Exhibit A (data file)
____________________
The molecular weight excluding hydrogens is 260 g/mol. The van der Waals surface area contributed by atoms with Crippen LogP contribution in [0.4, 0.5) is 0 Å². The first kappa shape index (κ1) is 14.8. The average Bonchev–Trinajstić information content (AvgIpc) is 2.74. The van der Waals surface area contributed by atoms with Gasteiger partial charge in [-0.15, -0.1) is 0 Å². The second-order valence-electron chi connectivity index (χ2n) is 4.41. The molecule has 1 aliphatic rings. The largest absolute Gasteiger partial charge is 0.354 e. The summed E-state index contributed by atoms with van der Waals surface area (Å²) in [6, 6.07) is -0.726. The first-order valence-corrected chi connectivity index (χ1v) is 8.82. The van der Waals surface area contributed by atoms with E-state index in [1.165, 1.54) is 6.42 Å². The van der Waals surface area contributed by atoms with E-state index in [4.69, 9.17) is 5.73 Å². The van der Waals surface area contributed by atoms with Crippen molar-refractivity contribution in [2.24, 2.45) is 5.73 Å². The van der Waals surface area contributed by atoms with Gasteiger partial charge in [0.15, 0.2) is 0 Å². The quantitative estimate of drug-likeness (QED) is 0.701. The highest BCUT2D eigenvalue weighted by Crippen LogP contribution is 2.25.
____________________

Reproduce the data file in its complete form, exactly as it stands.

The molecular weight excluding hydrogens is 260 g/mol. The van der Waals surface area contributed by atoms with Crippen LogP contribution in [0.4, 0.5) is 0 Å². The first kappa shape index (κ1) is 14.8. The average Bonchev–Trinajstić information content (AvgIpc) is 2.74. The van der Waals surface area contributed by atoms with Gasteiger partial charge in [-0.15, -0.1) is 0 Å². The second-order valence-electron chi connectivity index (χ2n) is 4.41. The molecule has 1 aliphatic rings. The largest absolute Gasteiger partial charge is 0.354 e. The summed E-state index contributed by atoms with van der Waals surface area (Å²) in [6, 6.07) is -0.726. The first-order valence-corrected chi connectivity index (χ1v) is 8.82. The van der Waals surface area contributed by atoms with E-state index in [1.165, 1.54) is 6.42 Å². The van der Waals surface area contributed by atoms with E-state index in [4.69, 9.17) is 5.73 Å². The van der Waals surface area contributed by atoms with Crippen molar-refractivity contribution in [2.24, 2.45) is 5.73 Å². The van der Waals surface area contributed by atoms with Gasteiger partial charge in [0.15, 0.2) is 0 Å². The quantitative estimate of drug-likeness (QED) is 0.701. The highest BCUT2D eigenvalue weighted by Crippen LogP contribution is 2.25.